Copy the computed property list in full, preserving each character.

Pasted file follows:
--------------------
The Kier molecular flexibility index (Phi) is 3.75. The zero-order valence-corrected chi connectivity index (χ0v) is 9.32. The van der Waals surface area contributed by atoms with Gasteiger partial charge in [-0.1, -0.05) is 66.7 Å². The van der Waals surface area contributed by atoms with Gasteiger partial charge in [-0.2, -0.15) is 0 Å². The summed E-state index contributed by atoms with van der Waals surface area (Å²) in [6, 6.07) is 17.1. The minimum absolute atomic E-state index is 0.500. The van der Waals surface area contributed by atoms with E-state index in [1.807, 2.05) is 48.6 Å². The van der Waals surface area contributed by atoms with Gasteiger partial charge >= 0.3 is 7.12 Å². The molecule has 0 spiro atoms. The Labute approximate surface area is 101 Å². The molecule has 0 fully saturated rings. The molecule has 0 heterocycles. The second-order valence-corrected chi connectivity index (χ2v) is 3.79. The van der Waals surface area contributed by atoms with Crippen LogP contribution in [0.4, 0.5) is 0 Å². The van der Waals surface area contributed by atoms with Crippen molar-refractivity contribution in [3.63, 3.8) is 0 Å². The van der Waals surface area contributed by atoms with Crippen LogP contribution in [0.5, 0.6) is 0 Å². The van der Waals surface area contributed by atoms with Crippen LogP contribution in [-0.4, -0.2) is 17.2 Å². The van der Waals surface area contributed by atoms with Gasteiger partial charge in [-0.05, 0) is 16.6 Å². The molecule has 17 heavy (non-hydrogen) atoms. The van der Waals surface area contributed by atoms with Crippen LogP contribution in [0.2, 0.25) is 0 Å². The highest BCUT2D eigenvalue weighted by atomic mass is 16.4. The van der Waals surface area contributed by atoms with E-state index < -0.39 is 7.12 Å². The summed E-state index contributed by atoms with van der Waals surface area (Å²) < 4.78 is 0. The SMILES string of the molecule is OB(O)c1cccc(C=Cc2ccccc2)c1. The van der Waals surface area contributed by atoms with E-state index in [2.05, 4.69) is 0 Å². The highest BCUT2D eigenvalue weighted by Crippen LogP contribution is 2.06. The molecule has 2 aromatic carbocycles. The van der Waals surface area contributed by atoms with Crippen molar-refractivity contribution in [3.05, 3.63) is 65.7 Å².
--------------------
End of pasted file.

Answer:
The Kier molecular flexibility index (Phi) is 3.75. The zero-order valence-corrected chi connectivity index (χ0v) is 9.32. The van der Waals surface area contributed by atoms with Gasteiger partial charge in [-0.1, -0.05) is 66.7 Å². The van der Waals surface area contributed by atoms with Gasteiger partial charge in [-0.2, -0.15) is 0 Å². The summed E-state index contributed by atoms with van der Waals surface area (Å²) in [6, 6.07) is 17.1. The minimum absolute atomic E-state index is 0.500. The van der Waals surface area contributed by atoms with E-state index in [1.807, 2.05) is 48.6 Å². The van der Waals surface area contributed by atoms with Gasteiger partial charge >= 0.3 is 7.12 Å². The molecule has 0 spiro atoms. The Labute approximate surface area is 101 Å². The molecule has 0 fully saturated rings. The molecule has 0 heterocycles. The second-order valence-corrected chi connectivity index (χ2v) is 3.79. The van der Waals surface area contributed by atoms with Crippen LogP contribution in [0.4, 0.5) is 0 Å². The van der Waals surface area contributed by atoms with Crippen molar-refractivity contribution in [3.63, 3.8) is 0 Å². The van der Waals surface area contributed by atoms with Crippen LogP contribution in [0.5, 0.6) is 0 Å². The van der Waals surface area contributed by atoms with Crippen LogP contribution in [-0.4, -0.2) is 17.2 Å². The van der Waals surface area contributed by atoms with Gasteiger partial charge in [-0.05, 0) is 16.6 Å². The molecule has 17 heavy (non-hydrogen) atoms. The van der Waals surface area contributed by atoms with Crippen LogP contribution in [0.2, 0.25) is 0 Å². The highest BCUT2D eigenvalue weighted by atomic mass is 16.4. The van der Waals surface area contributed by atoms with E-state index < -0.39 is 7.12 Å². The summed E-state index contributed by atoms with van der Waals surface area (Å²) < 4.78 is 0. The SMILES string of the molecule is OB(O)c1cccc(C=Cc2ccccc2)c1. The van der Waals surface area contributed by atoms with E-state index in [2.05, 4.69) is 0 Å². The highest BCUT2D eigenvalue weighted by Crippen LogP contribution is 2.06. The molecule has 2 aromatic carbocycles. The van der Waals surface area contributed by atoms with Crippen molar-refractivity contribution in [3.05, 3.63) is 65.7 Å².